6. Rodrigo Koxa: 69.54 km/h
  7. Justine Dupont: 67.97 km/h
  8. João de Macedo: 67.81 km/h
  9. Nic Von Rupp: 66.63 km/h


  1. Mick Corbett: 7.4
  2. Nic Von Rupp: 6.2
  3. João de Macedo: 6
  4. Rodrigo Koxa: 5.6
  5. Kai Lenny: 5.4
  6. Alex Botelho: 5.2
  7. Justine Dupont: 5.2
  8. Benjamin Sanchis: 4.7
  9. Andrew Cotton: 3.1

After reviewing the data, Kai Lenny recognized that "with these data, it is possible to develop water equipment adapted to simulate these conditions without being in the water."

"Big waves don't show up every day, and when it happens, you must be prepared as best as possible. This system has enormous potential for, one day, measuring wave height. For now, everything is an estimate."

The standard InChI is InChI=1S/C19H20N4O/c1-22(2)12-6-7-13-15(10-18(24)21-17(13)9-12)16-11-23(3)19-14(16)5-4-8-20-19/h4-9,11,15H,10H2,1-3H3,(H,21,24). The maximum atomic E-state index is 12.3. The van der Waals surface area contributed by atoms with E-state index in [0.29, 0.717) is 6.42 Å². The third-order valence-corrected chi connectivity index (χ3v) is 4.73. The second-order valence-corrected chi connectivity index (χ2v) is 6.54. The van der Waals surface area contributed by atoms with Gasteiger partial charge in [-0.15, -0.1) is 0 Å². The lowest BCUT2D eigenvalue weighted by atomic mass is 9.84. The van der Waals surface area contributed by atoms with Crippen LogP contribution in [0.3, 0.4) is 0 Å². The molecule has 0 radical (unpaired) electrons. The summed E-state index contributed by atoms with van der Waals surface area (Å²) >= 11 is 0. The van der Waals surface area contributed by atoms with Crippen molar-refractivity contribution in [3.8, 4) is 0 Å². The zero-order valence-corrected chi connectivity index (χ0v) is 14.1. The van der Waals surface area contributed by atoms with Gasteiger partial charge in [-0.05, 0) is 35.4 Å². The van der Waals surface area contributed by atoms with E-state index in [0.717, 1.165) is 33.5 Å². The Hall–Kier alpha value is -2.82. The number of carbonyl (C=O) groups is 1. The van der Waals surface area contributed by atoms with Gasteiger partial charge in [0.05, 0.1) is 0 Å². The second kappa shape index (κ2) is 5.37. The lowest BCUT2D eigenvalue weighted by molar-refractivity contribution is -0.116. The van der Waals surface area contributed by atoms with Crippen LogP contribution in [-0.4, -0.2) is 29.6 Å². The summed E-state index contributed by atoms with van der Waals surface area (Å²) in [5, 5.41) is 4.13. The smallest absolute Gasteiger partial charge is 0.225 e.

"I would like to know how much weight falls on our heads and how much time we spend underwater. I want to know more."

Making Speed a Mainstream Statistic

Fans have been asking for more innovation and creativity not only in the surf industry but also in competitive surfing.

With the available tools and technology, a lot can be made to make the sport grow to a larger audience while keeping the core enthusiasts engaged and entertained.

Speed is already one of the most popular windsurfing and kiteboarding features and a discipline of its own.

The evolution of these wind-powered sports equipment reached unprecedented levels, with subtle and minimal adjustments and fine-tuning in constant mutation.

Putting world records on the line is a great way to boost public perception of a sport.

The fastest kiteboarder on Earth is Alex Caizergues at 107.36 kilometers per hour (57.97 knots); the fastest windsurfer in the world is Antoine Albeau at 98.65 kilometers per hour (53.27 knots).

When will surfing have their shortboard and big-wave surfing speed kings and queens?

Words by Luís MP | Founder of